How Much Insulation Is Enough?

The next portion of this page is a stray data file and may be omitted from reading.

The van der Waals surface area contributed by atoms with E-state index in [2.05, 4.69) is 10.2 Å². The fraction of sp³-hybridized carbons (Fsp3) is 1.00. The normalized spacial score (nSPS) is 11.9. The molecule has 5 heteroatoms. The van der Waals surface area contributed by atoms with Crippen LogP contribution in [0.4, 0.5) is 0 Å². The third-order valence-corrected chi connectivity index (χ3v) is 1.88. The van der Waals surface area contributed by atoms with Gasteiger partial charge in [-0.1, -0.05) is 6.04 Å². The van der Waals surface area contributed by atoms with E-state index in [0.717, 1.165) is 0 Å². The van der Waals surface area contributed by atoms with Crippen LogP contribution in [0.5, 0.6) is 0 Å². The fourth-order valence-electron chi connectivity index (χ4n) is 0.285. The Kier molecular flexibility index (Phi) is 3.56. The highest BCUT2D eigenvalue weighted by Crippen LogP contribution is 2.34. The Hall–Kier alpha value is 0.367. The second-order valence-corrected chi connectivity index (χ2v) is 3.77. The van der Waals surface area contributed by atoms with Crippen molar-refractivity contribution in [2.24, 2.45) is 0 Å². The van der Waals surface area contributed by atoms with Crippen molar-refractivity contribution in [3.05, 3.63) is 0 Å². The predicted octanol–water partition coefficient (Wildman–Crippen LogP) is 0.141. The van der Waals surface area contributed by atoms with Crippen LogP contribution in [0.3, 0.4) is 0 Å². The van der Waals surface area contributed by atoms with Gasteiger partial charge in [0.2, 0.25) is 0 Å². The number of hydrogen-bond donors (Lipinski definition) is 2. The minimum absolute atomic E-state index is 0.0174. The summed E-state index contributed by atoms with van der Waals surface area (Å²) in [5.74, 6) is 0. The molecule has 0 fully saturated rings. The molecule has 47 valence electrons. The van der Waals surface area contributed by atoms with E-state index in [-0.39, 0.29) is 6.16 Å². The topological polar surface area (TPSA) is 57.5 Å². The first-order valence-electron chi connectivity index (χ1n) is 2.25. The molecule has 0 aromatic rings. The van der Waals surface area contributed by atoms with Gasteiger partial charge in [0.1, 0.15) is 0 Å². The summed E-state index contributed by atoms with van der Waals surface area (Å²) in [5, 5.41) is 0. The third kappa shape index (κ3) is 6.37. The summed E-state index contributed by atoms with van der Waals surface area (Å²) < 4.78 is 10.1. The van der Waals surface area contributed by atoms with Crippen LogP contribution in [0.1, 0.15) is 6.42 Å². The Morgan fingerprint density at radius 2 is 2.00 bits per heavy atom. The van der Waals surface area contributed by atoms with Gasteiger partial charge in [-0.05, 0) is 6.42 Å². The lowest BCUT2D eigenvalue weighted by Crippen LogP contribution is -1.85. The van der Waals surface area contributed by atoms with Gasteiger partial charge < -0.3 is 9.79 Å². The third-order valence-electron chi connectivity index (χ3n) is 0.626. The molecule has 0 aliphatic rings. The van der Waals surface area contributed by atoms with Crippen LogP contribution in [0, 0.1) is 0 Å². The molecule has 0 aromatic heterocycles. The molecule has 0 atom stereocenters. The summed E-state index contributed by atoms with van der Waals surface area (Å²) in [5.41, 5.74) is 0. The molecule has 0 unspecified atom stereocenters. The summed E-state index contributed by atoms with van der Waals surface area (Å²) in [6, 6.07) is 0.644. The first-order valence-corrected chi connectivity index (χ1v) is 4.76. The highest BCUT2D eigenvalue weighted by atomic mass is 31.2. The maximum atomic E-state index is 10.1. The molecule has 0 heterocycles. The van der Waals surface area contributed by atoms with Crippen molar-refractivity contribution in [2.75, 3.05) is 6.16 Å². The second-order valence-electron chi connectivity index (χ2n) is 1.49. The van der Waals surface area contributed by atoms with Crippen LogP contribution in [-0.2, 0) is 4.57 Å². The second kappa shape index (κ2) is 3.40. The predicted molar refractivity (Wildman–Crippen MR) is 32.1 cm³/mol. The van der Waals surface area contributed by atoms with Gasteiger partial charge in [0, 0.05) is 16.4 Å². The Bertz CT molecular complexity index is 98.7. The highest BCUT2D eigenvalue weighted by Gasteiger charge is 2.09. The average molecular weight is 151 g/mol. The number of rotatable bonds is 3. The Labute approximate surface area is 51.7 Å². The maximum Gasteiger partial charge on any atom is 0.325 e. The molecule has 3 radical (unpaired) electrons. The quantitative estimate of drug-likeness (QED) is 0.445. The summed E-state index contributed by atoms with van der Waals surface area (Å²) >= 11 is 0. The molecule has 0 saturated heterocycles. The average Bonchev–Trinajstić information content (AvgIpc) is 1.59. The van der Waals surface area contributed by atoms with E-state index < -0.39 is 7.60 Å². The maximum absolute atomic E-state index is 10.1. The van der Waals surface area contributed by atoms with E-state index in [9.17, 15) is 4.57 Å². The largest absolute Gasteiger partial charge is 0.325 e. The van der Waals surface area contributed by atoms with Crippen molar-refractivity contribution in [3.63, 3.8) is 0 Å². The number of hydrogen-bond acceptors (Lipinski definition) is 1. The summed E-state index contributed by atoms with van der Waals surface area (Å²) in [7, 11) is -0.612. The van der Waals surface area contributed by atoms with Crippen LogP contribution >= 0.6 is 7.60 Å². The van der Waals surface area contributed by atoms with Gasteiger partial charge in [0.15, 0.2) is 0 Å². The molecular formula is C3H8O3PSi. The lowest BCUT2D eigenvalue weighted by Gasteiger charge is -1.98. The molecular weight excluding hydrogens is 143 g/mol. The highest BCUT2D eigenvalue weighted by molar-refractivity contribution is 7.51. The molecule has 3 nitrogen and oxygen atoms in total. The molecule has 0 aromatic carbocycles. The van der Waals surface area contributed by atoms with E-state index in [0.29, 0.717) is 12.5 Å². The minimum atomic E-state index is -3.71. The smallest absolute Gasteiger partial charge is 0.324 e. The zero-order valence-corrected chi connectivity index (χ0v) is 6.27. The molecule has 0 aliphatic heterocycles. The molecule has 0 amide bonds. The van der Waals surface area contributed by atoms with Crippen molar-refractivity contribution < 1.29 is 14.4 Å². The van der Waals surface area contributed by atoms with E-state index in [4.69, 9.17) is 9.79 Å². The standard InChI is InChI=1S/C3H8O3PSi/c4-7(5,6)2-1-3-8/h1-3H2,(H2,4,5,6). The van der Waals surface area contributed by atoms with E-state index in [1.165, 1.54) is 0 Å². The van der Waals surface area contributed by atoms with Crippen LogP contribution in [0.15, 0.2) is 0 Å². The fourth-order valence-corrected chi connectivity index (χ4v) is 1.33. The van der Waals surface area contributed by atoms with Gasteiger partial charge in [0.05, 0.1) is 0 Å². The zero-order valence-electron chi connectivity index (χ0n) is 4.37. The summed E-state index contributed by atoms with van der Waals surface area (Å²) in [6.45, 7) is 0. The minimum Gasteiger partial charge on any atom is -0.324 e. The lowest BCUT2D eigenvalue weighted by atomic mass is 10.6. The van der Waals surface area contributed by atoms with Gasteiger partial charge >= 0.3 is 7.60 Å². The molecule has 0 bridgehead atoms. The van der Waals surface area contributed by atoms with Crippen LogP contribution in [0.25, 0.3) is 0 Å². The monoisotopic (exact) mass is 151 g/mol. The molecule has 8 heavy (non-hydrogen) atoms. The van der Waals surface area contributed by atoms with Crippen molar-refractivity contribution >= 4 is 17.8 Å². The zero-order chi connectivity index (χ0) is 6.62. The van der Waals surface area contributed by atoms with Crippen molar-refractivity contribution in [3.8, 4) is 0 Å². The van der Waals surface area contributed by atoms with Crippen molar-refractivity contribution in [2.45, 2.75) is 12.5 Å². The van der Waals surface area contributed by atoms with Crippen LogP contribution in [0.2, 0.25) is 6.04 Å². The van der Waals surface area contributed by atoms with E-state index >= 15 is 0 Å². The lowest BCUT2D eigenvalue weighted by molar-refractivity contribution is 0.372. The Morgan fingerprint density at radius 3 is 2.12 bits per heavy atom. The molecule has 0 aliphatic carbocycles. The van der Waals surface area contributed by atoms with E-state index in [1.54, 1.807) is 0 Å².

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Most leading energy experts today recommend installing a lot more insulation than is common practice. This wall for a Passive House in Seattle will hold about a foot of insulation. Source: Dan Whitmore. Click on image to enlarge. I'm often asked the... Cold climates: Zones 5-7 Zones 5-7 cover much of the northern half of the U.S., from roughly the Mason-Dixon Line at the East Coast across the northern third of Missouri and the northern edge of eastern Kansas, then dipping south in the higher-elevation Plains States through northern New Mexico, northern Arizona, nearly all of Nevada (except the Las Vegas area), and the northeastern corner of California and the eastern three-quarters of Oregon and Washington. For these locations, I follow the widely quoted recommendations from Building Science Corporation and aim for the 5-10-20-40-60 rule. These numbers refer to the R-value recommendations for windows, foundation slabs, foundation walls, above-ground walls, and attics (or roofs), respectively. The United States is divided into seven climate zones by the U.S. Department of Energy and the International Energy Conservation Code. Source: Building Energy Codes Resource Center. Click on image to enlarge. These recommendations are for "true" R-values, not the nominal values listed on insulation packaging. For example, if you install R-19 fiberglass batts in 2x6 frame walls, with the studs 16 inches on-center, double top-plates, and other elements of "standard" framing, the actual R-value of the whole wall with the R-19 insulation will be about R-15. The whole-wall R-value is lower because of "thermal bridging" through the wood framing. To achieve R-40 in the walls requires a lot of insulation--far more than is found in standard construction. This level of insulation, if combined with strategies for minimizing air leakage, will result in a house that will be affordable to heat even if energy prices double or triple. And if combined with some passive solar heating will result in a house that should never come close to freezing in winter, even if the heat is turned off. With window R-values, the recommendation refers to the "unit R-value," a measure that averages the center-of-glass R-value and the R-value at the window edges--where the heat loss is greater (at least with high-performance windows). These unit R-values are the inverse of the U-factors listed on NFRC ( National Fenestration Rating Council ) labels found on most new windows: R = 1/U. Hot climates: Zones 1-2 Zones 1-2 include the hottest areas in the U.S., covering most of Florida and a band west to central Texas, as well as southern Arizona and the Imperial Valley of extreme southeastern California. Here, I recommend a 3-5-10-20-60 rule: R-3 windows, R-5 under slabs and for any below-grade foundation walls, R-10 for above-grade foundation walls and slab perimeter (full foundations are rare in these climates), R-20 for above-ground walls, and R-60 for attics. These recommendations come from an informal conversation with John Straube of Building Science Corporation. Again, these are true R-values (unit values for windows). It will surprise some to see the recommendation for attics to be the same as in cold climates. This is because of the difference in temperature (delta-T) between the living space and the attic on a hot summer day can be as high as wintertime delta-T in a cold-climate between indoors and outdoors. With windows, I further recommend a solar heat gain coefficient (SHGC) of 0.3 or lower to minimize unwanted solar gain. Moderate climates: Zones 3-4 Zones 3-4 include much of the southern half of the country, with the boundary between Zones 4 and 5 dipping south across the center of New Mexico and Arizona. This moderate region excludes Florida and the Gulf Coast, but includes most of California and the western edge of Oregon and Washington. For these locations, I recommend intermediate insulation values between those for cold climates and hot climates. I suggest a 4-5-10-30-60 rule: R-4 windows, R-5 under slabs, R-10 foundation walls or slab perimeter, R-30 above-grade walls, and R-60 in the attic or roof. What about existing houses? In new construction, the incremental cost of increasing insulation levels are relatively modest. With existing houses, retrofit insulation costs are usually much higher, so it is usually difficult to justify such high insulation levels. The exception is attics, where adding lots of additional insulation is usually quite affordable. So, in existing homes, determining reasonable insulation levels is project-specific. In a full gut-rehab (where the house is taken down to the structure, or the frame is opened up on either the interior or exterior, achieving close to the recommended insulation levels for new construction may be possible (though higher costs for extending window and door jambs and, sometimes, roof overhangs also need to be considered). And with windows, whether to replace or improve existing windows is a key question. Look for recommendations in future blogs. Alex is founder of BuildingGreen, Inc. and executive editor of Environmental Building News . He also wrote Insulation: The BuildingGreen Guide to Insulation Products and Practices , which provides in-depth guidance on the selection of insulation materials. To keep up with his latest articles and musings, you can sign up for his Twitter feed .